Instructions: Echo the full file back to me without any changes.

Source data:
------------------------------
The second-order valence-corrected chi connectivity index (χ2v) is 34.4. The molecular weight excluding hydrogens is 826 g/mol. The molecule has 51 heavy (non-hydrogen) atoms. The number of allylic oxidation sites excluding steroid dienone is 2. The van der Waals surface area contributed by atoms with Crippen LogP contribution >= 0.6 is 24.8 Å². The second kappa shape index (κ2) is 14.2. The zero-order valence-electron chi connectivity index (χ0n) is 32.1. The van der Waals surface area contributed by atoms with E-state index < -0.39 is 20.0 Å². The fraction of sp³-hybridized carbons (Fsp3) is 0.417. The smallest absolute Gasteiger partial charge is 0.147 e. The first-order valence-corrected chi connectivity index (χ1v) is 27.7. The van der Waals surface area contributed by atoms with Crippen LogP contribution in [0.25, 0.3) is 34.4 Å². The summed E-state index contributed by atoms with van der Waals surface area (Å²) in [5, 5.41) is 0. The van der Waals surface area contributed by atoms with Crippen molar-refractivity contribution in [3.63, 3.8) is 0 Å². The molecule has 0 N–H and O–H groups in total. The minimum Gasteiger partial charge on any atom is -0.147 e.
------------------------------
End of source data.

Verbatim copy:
The second-order valence-corrected chi connectivity index (χ2v) is 34.4. The molecular weight excluding hydrogens is 826 g/mol. The molecule has 51 heavy (non-hydrogen) atoms. The number of allylic oxidation sites excluding steroid dienone is 2. The van der Waals surface area contributed by atoms with Crippen LogP contribution >= 0.6 is 24.8 Å². The second kappa shape index (κ2) is 14.2. The zero-order valence-electron chi connectivity index (χ0n) is 32.1. The van der Waals surface area contributed by atoms with E-state index < -0.39 is 20.0 Å². The fraction of sp³-hybridized carbons (Fsp3) is 0.417. The smallest absolute Gasteiger partial charge is 0.147 e. The first-order valence-corrected chi connectivity index (χ1v) is 27.7. The van der Waals surface area contributed by atoms with Crippen LogP contribution in [0.25, 0.3) is 34.4 Å². The summed E-state index contributed by atoms with van der Waals surface area (Å²) in [5, 5.41) is 0. The van der Waals surface area contributed by atoms with Crippen molar-refractivity contribution in [3.63, 3.8) is 0 Å². The molecule has 0 N–H and O–H groups in total. The minimum Gasteiger partial charge on any atom is -0.147 e.